One man, Harry Nezumi — some say brave, others foolish — stands against his backlog. With but five months between now and a move some 9,000 kms from home, does he have what it takes to complete all the outstanding games in his collection? Follow his quest, his Sisyphean toil, here on Sega Addicts as he tackles one hundred and seven games over twenty weeks. The journey will not be easy, the day grows dark and the hour late. Yet, there is hope. Click to read how Week 1 in this long campaign fared.
With six titles under my belt from the first week alone, my tactics can be described as ‘low hanging fruit’. I’m sure later I will be like Tantalus, forlornly flailing at the prospect of finishing Panzer Dragoon Saga (estimated at 15 hours) or Skies of Arcadia (another 45 hours). To get off to a good start in terms of numbers, my love of arcade games has helped immeasurably. Nevertheless, this first week threw up a real surprise: Manx TT. While it is clearly not the objectively ‘best’ game I played this week — that would be Virtua Fighter 2 — it is the title I had the most fun with. Sadly, without a Sega Ages 2500 release, there’s no ‘arcade perfect’ home version to track down. This leaves me in the hands of emulation or the vagaries of trying to run mid-90s PC games. Neither fills me with pleasure. If you’ve ever been put off by Manx TT’s famous lack of depth, don’t be. Now that this game can be easily had for less than £5, there’s no reason to worry over the value proposition, because what’s there is genuinely excellent. Next week, hopefully unhampered by sickness, I’ll be trying to hit similar numbers, including at least one time-intensive title. For now, on with the reviews!
Game of the Week: Manx TT.
Nightmare of the Week: King of Fighters ’94.
Manx TT Superbike (Saturn) — This is the epitome of why Sega lost the 32-bit console war so convincingly. Like French cuirassiers facing off against German machine guns, Sega was simply ill-equipped and unwilling to change until too late. At a time when Metal Gear Solid and Syphon Filter were providing deeper, more cinematic experiences, Sega’s commitment to bringing the benzedrine burst of the arcades home seems counterintuitive. It’s almost irrelevant how good a conversion this is, and it’s very good indeed, Sega was out of touch and that consigns Manx TT to a footnote in the history of the 32-bit era. While the graphics are not up to the standards of the best Model 2 ports (Virtua Fighter 2 and Last Bronx own that accolade), the impression of speed is breathtaking. Furthermore, the AI is most convincing as it races in three distinct ‘packs’, keeping the game alive for players of all skill levels. There’s even a great vertical depth here with the manual transmission option having six gears, but it’s the lack of horizontal depth that kills the package. The rush is more sugar than adrenaline as the two tracks overstay their welcome all too quickly. Nevertheless, when combined with analogue controls, there are few titles that can match Manx TT when it comes to conveying the speed and challenge of professional racing. 4/5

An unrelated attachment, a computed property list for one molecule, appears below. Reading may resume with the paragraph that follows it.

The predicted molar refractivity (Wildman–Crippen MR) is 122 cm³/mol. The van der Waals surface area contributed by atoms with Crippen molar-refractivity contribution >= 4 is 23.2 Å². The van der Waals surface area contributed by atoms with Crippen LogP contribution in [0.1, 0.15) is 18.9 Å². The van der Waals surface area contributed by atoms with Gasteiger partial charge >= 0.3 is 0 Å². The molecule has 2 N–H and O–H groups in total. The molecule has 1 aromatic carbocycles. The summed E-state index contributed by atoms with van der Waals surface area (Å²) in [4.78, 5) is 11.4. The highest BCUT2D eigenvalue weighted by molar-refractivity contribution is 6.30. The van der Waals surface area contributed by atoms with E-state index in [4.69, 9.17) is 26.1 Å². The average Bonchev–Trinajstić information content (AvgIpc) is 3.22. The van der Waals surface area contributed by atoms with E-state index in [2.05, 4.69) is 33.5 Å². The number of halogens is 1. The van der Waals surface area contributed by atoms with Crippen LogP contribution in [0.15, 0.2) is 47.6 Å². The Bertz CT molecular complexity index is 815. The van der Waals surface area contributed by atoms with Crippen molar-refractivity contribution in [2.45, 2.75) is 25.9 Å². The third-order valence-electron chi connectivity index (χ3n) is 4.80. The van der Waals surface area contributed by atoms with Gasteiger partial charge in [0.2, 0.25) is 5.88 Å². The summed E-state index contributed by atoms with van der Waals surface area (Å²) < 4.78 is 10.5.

Zombie Revenge (Dreamcast) — A deceptive game in many ways, Zombie Revenge feels like it will be relatively straightforward but it eventually packs a real punch in terms of difficulty. Moreover, the first half of the experience feels shockingly slow, overly derivative and markedly less dynamic than the five year old Dynamite Deka. Yet, by the mid-point, the increasing number of set-pieces, combined with the ever-climbing difficulty, force the player to delve deep into the surprisingly complex move-set. With a second half that focusses on thrills and the hammy-as-all-Hell B-movie traditions of a House of the Dead game, Zombie Revenge eventually becomes the stylish, entertaining brawler it so desires. Question marks remain over longevity but not, fortunately, over entertainment. 3/5